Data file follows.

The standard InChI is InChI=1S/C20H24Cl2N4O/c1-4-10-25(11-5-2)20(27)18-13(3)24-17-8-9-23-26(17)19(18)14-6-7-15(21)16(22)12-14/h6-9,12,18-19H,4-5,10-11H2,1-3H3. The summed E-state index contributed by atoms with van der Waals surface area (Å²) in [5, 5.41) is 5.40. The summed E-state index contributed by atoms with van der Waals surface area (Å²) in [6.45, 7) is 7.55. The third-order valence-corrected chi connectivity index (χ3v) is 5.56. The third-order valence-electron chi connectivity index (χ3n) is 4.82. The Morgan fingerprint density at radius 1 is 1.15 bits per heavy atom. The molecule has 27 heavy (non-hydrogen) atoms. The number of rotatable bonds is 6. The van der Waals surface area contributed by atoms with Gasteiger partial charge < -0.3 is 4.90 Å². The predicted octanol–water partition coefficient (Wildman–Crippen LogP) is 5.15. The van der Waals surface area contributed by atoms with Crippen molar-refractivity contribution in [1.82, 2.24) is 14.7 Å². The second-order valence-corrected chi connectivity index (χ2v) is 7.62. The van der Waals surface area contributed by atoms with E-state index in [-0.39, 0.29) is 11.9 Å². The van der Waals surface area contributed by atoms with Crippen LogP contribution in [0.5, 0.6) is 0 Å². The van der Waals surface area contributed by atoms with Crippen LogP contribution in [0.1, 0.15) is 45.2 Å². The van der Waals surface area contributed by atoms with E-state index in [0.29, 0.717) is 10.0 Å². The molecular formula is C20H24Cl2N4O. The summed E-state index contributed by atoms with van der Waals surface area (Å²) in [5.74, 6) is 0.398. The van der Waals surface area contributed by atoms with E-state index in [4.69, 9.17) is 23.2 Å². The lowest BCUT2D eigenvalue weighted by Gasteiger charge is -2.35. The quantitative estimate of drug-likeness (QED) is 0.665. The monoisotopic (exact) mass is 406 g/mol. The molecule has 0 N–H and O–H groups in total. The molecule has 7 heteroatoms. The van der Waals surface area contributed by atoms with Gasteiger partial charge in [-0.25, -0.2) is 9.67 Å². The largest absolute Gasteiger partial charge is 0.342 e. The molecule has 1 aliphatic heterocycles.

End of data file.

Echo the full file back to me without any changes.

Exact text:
The standard InChI is InChI=1S/C20H24Cl2N4O/c1-4-10-25(11-5-2)20(27)18-13(3)24-17-8-9-23-26(17)19(18)14-6-7-15(21)16(22)12-14/h6-9,12,18-19H,4-5,10-11H2,1-3H3. The summed E-state index contributed by atoms with van der Waals surface area (Å²) in [5, 5.41) is 5.40. The summed E-state index contributed by atoms with van der Waals surface area (Å²) in [6.45, 7) is 7.55. The third-order valence-corrected chi connectivity index (χ3v) is 5.56. The third-order valence-electron chi connectivity index (χ3n) is 4.82. The Morgan fingerprint density at radius 1 is 1.15 bits per heavy atom. The molecule has 27 heavy (non-hydrogen) atoms. The number of rotatable bonds is 6. The van der Waals surface area contributed by atoms with Gasteiger partial charge < -0.3 is 4.90 Å². The predicted octanol–water partition coefficient (Wildman–Crippen LogP) is 5.15. The van der Waals surface area contributed by atoms with Crippen molar-refractivity contribution in [1.82, 2.24) is 14.7 Å². The second-order valence-corrected chi connectivity index (χ2v) is 7.62. The van der Waals surface area contributed by atoms with E-state index in [-0.39, 0.29) is 11.9 Å². The van der Waals surface area contributed by atoms with Crippen LogP contribution in [0.5, 0.6) is 0 Å². The van der Waals surface area contributed by atoms with Crippen LogP contribution in [0.1, 0.15) is 45.2 Å². The van der Waals surface area contributed by atoms with E-state index in [0.29, 0.717) is 10.0 Å². The molecular formula is C20H24Cl2N4O. The summed E-state index contributed by atoms with van der Waals surface area (Å²) in [5.74, 6) is 0.398. The van der Waals surface area contributed by atoms with E-state index in [4.69, 9.17) is 23.2 Å². The lowest BCUT2D eigenvalue weighted by Gasteiger charge is -2.35. The quantitative estimate of drug-likeness (QED) is 0.665. The monoisotopic (exact) mass is 406 g/mol. The molecule has 0 N–H and O–H groups in total. The molecule has 7 heteroatoms. The van der Waals surface area contributed by atoms with Gasteiger partial charge in [-0.25, -0.2) is 9.67 Å². The largest absolute Gasteiger partial charge is 0.342 e. The molecule has 1 aliphatic heterocycles.